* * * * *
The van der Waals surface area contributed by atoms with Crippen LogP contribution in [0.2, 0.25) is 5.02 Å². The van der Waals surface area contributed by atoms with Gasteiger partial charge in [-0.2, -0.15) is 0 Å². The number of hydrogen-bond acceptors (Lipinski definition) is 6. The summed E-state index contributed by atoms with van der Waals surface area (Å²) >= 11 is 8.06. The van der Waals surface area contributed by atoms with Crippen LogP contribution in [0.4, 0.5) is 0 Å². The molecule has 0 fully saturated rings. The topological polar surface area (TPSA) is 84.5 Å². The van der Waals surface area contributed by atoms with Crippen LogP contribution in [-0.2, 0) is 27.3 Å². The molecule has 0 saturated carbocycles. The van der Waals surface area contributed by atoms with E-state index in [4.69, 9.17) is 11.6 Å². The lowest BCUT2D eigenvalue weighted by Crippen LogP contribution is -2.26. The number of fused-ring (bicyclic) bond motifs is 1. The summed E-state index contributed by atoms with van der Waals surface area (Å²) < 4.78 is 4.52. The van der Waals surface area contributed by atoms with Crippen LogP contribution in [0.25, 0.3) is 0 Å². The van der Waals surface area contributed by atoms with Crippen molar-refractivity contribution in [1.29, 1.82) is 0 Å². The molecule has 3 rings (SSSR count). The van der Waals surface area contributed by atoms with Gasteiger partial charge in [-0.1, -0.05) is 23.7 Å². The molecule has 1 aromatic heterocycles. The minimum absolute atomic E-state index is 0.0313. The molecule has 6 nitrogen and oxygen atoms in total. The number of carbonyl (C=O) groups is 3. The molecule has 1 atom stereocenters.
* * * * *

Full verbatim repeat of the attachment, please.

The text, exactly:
The van der Waals surface area contributed by atoms with Crippen LogP contribution in [0.2, 0.25) is 5.02 Å². The van der Waals surface area contributed by atoms with Gasteiger partial charge in [-0.2, -0.15) is 0 Å². The number of hydrogen-bond acceptors (Lipinski definition) is 6. The summed E-state index contributed by atoms with van der Waals surface area (Å²) >= 11 is 8.06. The van der Waals surface area contributed by atoms with Crippen LogP contribution in [0.4, 0.5) is 0 Å². The molecule has 0 fully saturated rings. The topological polar surface area (TPSA) is 84.5 Å². The van der Waals surface area contributed by atoms with Crippen LogP contribution in [-0.2, 0) is 27.3 Å². The molecule has 0 saturated carbocycles. The van der Waals surface area contributed by atoms with E-state index in [4.69, 9.17) is 11.6 Å². The lowest BCUT2D eigenvalue weighted by Crippen LogP contribution is -2.26. The number of fused-ring (bicyclic) bond motifs is 1. The summed E-state index contributed by atoms with van der Waals surface area (Å²) < 4.78 is 4.52. The van der Waals surface area contributed by atoms with Crippen LogP contribution in [0.25, 0.3) is 0 Å². The van der Waals surface area contributed by atoms with Crippen molar-refractivity contribution in [1.29, 1.82) is 0 Å². The molecule has 3 rings (SSSR count). The van der Waals surface area contributed by atoms with Gasteiger partial charge in [-0.1, -0.05) is 23.7 Å². The molecule has 1 aromatic heterocycles. The minimum absolute atomic E-state index is 0.0313. The molecule has 6 nitrogen and oxygen atoms in total. The number of carbonyl (C=O) groups is 3. The molecule has 1 atom stereocenters.